Pollution, Power and Protecting the Planet: The urgent need to act on scientific evidence to prevent chemical pollution

Catherine Gunby, Executive Director at Fidra and with over 20 years’ experience tackling global issues, calls for evidence-based policy making and a swift response from regulators in tackling chemical pollution.

Scientists across the globe are calling for urgent action to tackle chemical pollution. We must learn lessons from the climate crisis to make sure regulators heed the evidence and prevent corporate lobbyists delaying government action on harmful chemicals.

Regulators under pressure from intense corporate lobbying

Regulators who are set to act on evidence and recommendations of scientists in the EU are reportedly in danger of bowing to the pressure of industry lobbyists when it comes to protecting citizens and the environment from chemical pollution (1, 2). According to Corporate Observatory Europe analysis of LobbyFacts data, there are 7 big lobbies in Europe delaying regulatory action on chemicals (Bayer, ExxonMobil Petroleum & Chemical, Dow Europe, BASF and 3 trade associations, CEFIC, Verband der Chemischen Industrie and Plastics Europe). These 7 companies and trade associations declared spending of €33.5 million in the most recent year on lobbying the EU institutions. This is more than either Big Tech or Big Energy players.  Of the 50 highest spending lobbyists, 21 are actively promoting a corporate-friendly agenda on chemicals policy including the 7 listed above (3).

What can the climate emergency tell us?

Ignoring scientific evidence results in serious consequences.  We have seen this with the climate emergency as the estimated cost on lives, livelihoods and the environment are being felt across the globe, fuelling food and wider economic insecurity, mass migration, extreme weather and global heating, and an alarming loss in biodiversity.  It is now widely accepted that oil giants used their wealth and influence to debunk growing scientific evidence of climate change and the fact that this was being caused by rising C02 emissions and fossil fuel extraction.  It appears efforts are still underway to stall or slow down progress on decarbonisation despite the urgency of action now being irrefutable.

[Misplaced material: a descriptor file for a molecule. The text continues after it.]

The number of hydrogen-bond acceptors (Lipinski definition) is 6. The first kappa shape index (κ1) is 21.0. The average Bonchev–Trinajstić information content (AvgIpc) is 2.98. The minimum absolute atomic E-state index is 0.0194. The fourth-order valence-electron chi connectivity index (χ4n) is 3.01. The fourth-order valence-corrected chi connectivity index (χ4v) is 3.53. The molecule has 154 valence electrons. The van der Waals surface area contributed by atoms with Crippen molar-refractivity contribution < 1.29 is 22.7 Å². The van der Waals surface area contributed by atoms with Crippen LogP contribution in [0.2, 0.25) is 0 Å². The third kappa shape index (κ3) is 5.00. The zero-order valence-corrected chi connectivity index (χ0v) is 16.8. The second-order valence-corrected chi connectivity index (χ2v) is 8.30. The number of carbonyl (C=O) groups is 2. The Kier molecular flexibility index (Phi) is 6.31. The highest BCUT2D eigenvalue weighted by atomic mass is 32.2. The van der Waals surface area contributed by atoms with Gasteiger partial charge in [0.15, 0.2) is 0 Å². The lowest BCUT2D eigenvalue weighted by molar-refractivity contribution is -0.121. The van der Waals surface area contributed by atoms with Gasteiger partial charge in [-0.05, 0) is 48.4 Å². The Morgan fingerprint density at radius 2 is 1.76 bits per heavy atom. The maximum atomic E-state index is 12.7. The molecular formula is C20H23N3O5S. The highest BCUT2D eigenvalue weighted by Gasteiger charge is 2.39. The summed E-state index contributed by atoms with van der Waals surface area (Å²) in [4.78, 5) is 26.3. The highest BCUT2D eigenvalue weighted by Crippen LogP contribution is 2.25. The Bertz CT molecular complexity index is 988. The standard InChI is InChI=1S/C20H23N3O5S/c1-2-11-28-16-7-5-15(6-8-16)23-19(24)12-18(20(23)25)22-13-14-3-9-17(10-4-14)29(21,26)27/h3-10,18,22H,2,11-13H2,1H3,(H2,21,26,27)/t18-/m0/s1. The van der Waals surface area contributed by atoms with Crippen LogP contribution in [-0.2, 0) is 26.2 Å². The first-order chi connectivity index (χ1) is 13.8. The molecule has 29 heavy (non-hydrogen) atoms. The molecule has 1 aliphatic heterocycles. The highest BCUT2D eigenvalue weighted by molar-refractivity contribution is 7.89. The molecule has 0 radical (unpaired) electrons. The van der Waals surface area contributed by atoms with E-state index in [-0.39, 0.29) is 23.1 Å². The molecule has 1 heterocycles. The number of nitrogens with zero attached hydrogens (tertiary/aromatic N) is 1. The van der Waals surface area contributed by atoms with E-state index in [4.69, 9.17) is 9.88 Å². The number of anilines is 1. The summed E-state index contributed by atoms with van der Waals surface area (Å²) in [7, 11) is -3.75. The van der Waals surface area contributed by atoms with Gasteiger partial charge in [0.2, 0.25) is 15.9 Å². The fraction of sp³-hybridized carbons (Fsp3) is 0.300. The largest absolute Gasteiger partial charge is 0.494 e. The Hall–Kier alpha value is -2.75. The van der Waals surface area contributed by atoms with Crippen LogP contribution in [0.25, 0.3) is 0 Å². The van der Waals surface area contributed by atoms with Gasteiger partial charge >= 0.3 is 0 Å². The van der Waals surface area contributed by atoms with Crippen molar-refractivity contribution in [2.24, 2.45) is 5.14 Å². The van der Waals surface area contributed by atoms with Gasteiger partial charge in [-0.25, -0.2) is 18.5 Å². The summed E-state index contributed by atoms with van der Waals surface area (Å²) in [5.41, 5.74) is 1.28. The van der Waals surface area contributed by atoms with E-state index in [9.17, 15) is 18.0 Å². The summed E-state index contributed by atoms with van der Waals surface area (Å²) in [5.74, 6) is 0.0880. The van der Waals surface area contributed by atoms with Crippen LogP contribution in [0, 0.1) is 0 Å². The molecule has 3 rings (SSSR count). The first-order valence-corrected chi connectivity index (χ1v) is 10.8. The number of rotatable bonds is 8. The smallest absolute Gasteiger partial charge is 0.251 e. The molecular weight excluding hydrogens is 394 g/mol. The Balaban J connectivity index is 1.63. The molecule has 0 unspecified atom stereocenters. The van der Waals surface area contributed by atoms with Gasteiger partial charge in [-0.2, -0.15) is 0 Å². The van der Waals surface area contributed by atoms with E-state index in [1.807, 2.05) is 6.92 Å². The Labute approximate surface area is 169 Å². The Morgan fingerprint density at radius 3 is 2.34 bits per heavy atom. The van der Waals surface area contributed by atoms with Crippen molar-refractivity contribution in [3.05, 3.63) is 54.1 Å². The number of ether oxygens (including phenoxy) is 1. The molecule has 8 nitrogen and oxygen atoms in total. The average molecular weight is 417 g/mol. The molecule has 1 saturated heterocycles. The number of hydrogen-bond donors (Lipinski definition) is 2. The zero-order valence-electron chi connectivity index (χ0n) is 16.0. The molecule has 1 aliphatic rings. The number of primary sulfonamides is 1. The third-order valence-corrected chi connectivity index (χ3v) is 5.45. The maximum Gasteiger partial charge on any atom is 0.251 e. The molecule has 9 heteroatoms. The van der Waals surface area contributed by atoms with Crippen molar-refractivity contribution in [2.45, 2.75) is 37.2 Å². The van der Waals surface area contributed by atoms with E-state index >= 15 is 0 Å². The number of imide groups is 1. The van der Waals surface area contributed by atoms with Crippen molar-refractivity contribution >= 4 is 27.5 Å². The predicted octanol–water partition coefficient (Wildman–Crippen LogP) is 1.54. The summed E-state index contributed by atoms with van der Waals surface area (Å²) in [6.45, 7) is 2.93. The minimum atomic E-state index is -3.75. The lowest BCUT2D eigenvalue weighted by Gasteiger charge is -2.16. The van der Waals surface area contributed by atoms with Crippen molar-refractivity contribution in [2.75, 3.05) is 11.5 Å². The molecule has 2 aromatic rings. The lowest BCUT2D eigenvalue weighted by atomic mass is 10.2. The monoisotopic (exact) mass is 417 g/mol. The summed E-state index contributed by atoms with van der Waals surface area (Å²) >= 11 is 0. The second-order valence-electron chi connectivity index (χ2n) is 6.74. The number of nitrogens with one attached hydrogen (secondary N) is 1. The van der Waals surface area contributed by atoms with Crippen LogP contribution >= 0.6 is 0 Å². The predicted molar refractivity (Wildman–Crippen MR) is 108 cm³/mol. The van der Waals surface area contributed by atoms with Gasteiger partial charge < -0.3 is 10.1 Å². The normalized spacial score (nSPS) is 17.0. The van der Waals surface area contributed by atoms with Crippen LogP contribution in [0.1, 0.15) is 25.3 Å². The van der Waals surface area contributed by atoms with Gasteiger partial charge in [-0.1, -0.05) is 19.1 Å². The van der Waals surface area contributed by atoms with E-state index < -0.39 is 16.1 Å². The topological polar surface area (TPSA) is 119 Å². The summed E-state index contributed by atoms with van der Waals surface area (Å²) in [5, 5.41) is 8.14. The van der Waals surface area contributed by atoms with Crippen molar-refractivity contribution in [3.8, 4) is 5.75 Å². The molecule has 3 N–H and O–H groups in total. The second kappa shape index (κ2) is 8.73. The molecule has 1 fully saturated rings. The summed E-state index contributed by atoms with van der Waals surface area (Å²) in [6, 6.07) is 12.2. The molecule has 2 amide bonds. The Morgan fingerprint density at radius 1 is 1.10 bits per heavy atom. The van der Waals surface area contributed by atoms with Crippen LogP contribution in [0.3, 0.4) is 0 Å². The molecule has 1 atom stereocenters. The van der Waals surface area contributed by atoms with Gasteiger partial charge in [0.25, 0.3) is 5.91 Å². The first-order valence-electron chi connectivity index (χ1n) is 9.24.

Chemical pollution requires urgent action

Chemical pollution has transcended global boundaries (4). This means the cocktail of chemical pollution on the planet threatens the stability of global ecosystems on which humanity depends. Most industrial chemicals are fossil fuel derived and the petrochemical and energy industry are inextricably linked: like the climate crisis, action on chemical pollution is not optional.  National, regional, and international action is necessary to avert and reverse the chemical pollution burden.   When echoes of lobbyists funded by the petrochemical industry influencing sound evidence-based decision-making arise, there is a chilling feeling of déjà vu.

Anticipating the impact of chemicals

It is important to apply the precautionary principle when considering the use and restriction of chemicals.  The safety of chemicals should be demonstrated before they are used.  Fidra’s Chemical Principles are designed to underpin robust chemical management systems at all levels.

Evidence based decision making is essential

Assessing long-term risks, analysing the broader economic, health and environmental risks of inaction on chemical regulation is important. By sticking to our Chemical Principles we can avert further harms and build safe sustainable businesses that benefit society. We urge policy makers to independently assess the scientific evidence and for regulators to stand firm on the need to protect citizens and the environment from harm caused by chemical pollution.



1. The Guardian. (2023) EU to drop ban of hazardous chemicals after industry pressure. Available at: https://www.theguardian.com/environment/2023/jul/11/eu-to-drop-ban-of-hazardous-chemicals-after-industry-pressure (Accessed: 12th July 2023)

2. CHEM Trust. (2023) EU pledge for toxic-free products at risk, as shown by internal Commission documents. Available at: https://chemtrust.org/eu-toxic-pledge-risk/ (Accessed 12th July 2023)

3. Corporate Europe Observatory. (2023) Big Toxics and their lobby firepower. Available at: https://corporateeurope.org/en/big-toxics-firepower (Accessed 12th July 2023)

4. Persson, L., Carney Almroth, B.M., Collins, C.D., Cornell, S., De Wit, C.A., Diamond, M.L., Fantke, P., Hassellöv, M., MacLeod, M., Ryberg, M.W. and Søgaard Jørgensen, P. (2022) Outside the safe operating space of the planetary boundary for novel entities. Environmental science & technology, 56(3), pp.1510-1521.